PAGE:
LDL-C : The Other “Good” Cholesterol?

DR. Neville Wilson


A fundamental precept of modern medicine is that LDL-cholesterol is harmful to health and should be “managed” with a view to maximum reduction. This view reflects the policy statements of the National
Cholesterol Education Programme (NCEP) and its target proposals. (1)

This theory has been further modified to incorporate the widely held perception of “good cholesterol” and “bad cholesterol” with reference to HDL-C and LDL-C. The assumption that LDL-C is causative in atherosclerosis derives from unfounded conclusions regarding premature mortality in some cases of familial hypercholesterolaemia (FH). (2)

Concerted efforts to reduce LDL-C, the “bad cholesterol” have not produced the anticipated benefits of health, leading to the recognition, over the past two decades, that LDL is not a reliable risk factor for Coronary Heart Disease (CHD). Hence the current preoccupation with developing CETP inhibitors for purposes of increasing HDL-C activity.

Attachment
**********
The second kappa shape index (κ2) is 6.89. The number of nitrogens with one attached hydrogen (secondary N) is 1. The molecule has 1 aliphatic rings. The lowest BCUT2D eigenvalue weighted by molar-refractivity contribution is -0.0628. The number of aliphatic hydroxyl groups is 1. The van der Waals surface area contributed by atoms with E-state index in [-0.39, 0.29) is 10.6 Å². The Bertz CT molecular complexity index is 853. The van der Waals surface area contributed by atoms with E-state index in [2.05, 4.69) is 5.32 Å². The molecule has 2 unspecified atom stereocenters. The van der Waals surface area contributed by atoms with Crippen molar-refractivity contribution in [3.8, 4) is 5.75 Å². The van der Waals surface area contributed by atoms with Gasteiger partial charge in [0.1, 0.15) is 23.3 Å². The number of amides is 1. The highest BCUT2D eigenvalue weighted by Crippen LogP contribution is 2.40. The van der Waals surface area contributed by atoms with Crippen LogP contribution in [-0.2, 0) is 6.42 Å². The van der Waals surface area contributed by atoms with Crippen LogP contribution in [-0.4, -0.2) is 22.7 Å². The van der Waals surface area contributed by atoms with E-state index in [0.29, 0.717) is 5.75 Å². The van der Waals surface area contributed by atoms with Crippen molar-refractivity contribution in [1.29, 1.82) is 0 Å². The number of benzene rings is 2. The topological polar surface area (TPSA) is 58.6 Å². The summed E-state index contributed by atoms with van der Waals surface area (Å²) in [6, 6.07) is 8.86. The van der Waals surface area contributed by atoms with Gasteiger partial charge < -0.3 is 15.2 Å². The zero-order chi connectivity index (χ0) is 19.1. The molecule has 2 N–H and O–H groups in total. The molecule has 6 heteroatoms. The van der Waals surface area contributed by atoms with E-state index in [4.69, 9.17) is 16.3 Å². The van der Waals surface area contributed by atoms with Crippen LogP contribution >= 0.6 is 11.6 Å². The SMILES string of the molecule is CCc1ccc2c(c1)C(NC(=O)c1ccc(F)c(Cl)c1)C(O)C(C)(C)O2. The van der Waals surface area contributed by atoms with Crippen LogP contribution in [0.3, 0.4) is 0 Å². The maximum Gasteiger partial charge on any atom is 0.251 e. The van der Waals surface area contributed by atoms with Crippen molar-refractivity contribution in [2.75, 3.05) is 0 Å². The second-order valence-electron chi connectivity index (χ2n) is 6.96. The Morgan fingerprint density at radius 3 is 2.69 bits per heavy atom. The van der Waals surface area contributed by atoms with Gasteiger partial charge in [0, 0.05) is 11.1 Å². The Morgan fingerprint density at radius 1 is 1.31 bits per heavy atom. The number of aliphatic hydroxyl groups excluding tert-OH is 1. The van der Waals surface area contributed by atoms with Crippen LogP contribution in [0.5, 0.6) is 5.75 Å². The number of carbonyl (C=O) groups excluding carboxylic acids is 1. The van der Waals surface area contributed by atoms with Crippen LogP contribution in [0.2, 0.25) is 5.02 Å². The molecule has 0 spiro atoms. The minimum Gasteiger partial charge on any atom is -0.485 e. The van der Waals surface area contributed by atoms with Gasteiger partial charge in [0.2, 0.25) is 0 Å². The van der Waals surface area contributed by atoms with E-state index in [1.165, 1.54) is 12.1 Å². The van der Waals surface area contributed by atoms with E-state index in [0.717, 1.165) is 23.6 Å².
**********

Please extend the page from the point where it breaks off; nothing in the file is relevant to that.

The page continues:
(The dichotomy between “good” and “bad” cholesterol is false, since it has no scientific basis, and serves to obstruct, rather than aid, a correct understanding of the nature and purpose of circulating cholesterol in human physiology).
Notions of LDL and HDL being “bad” or “good” cholesterol is meaningless, since neither is a cholesterol. They are both lipoproteins and serve as circulating cholesterol carriers, and while each can be modified and become dysfunctional under certain physiological conditions, in their unaltered state they both serve “good” and necessary physiological purposes. Manipulating their circulating levels with pharmacological agents therefore remains a questionable objective.


The early assertions by Scott Grundy, an influential promoter of the cholesterol hypothesis, that “LDL is a major cause of CHD and that lowering serum LDL levels reduces CHD risk”, is not supported by evidence.
Numerous clinical trials, seeking to verify these pronouncements, have failed to do so.